Reps shun law enforcement, cheer 'slam-dunk' email legislation

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Most House lawmakers have come to believe that email stored by your Internet service provider or cloud email service is as private as paper letters in your desk.

In a Dec. 1 hearing, law enforcement agencies made an unpopular case for exceptions as the House Judiciary Committee discussed legislation that would amend the Electronic Communications Privacy Act (ECPA) of 1986 to afford the same privacy protections to email correspondence that paper letters receive.

The Email Privacy Act would standardize legal treatment by for email messages by eliminating the legal distinction between emails stored on a user computer and emails stored remotely. The bill would require law enforcement agencies to get warrants instead of subpoenas to obtain remotely stored communications from ISPs.

Law enforcement representatives from the Securities and Exchange Commission, the National Association of Assistant U.S. Attorneys and the Tennessee Bureau of Investigation agreed that the 1986 law needed an update, but they stressed the importance of administrative subpoenas as a tool to recover suspects' email from ISPs.

However, most of the lawmakers at the hearing sided against law enforcement in favor of the technology companies and privacy advocates who support the bill.

Rep. Louie Gohmert (R-Texas) cited Edward Snowden's revelations of sweeping U.S. government surveillance as a reason to back a clean, broad defense of Americans' electronic Fourth Amendment rights.

"Yes, [Snowden] committed treason, but he also exposed lies by the last administration and this administration," Gohmert said.

Law enforcement officials might worry that while they were getting a warrant, a suspect would delete incriminating email messages. But Gohmert said that fear does not merit a legal notification exception because it could apply to every criminal and civil case, and the exception would come to overshadow the spirit of the rule.

And as Andrew Ceresney, director of the SEC's Enforcement Division, admitted, the SEC hasn't been using subpoenas to get email from ISPs since a federal appeals court ruled in 2010 that some ECPA provisions were unconstitutional.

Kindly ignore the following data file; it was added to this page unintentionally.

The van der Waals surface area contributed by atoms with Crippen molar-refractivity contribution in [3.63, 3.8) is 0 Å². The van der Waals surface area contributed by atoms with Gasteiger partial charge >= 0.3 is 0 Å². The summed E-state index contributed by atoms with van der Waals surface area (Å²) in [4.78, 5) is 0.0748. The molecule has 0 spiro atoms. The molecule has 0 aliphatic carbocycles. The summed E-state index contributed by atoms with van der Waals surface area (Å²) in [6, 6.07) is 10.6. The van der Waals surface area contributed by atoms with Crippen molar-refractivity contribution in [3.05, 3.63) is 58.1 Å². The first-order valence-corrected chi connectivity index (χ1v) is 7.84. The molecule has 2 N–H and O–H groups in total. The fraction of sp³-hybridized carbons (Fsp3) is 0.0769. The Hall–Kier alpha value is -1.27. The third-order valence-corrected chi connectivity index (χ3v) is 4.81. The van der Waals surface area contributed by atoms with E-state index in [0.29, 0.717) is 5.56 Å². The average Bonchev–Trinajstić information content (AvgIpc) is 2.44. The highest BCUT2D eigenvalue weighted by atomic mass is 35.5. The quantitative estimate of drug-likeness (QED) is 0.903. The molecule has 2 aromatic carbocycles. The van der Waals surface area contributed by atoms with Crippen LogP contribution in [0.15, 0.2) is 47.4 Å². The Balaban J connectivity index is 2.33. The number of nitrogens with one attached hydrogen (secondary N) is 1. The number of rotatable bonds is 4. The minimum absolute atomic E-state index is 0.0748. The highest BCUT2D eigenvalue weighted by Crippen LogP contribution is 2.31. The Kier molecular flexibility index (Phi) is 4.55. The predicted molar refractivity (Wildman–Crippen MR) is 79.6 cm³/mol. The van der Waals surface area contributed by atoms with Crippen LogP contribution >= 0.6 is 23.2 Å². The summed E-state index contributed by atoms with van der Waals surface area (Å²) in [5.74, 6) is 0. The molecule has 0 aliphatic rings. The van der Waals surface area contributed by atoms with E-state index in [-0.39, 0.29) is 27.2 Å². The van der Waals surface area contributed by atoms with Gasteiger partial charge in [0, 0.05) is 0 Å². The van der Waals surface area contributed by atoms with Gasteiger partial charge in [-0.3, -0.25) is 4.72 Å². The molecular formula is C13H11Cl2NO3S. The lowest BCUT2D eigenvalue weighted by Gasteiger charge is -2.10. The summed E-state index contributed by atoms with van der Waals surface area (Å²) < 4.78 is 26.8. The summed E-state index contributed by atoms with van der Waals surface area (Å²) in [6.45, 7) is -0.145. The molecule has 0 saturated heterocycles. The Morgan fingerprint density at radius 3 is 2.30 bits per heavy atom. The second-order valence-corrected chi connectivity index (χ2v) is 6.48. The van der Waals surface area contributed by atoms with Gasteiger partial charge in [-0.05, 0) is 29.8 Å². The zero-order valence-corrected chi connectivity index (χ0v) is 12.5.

The House bill would merely codify the status quo, many lawmakers said.

Rep. John Ratcliffe (R-Texas) said the SEC has been building a strong record of innovative enforcement actions despite not using subpoenas for email.

"I think this is a slam dunk for Congress to make a determination," said Rep. Jim Sensenbrenner (R-Wis.). Aside from "a few people who want to expand the dragnet," most citizens, lawmakers and companies like the proposed ECPA amendments.

H.R. 699, which was introduced by Rep. Kevin Yoder (R-Kan.), has more than 300 co-sponsors, and a sister bill is making its way through the Senate, with some pushback from the Obama administration.

"I don't buy the argument that 'we're in the Digital Age; you've got to give up some of your constitutional rights,'" said Rep. Ted Poe (R-Texas), who joined the lawmakers arguing that electronic communications should be afforded the same Fourth Amendment privacy protections as their paper-based counterparts.

"I want [to] get a vote on Mr. Yoder's bill," he added. "Three hundred and four members of Congress agreeing on something -- really?"

And Poe dismissed Ceresney's warnings that the legislation could hamper SEC investigations. "The way I see this legislation, it's to protect us from the SEC and the IRS and the [Environmental Protection Agency]," Poe said.

About the Author

Zach Noble is a former FCW staff writer.


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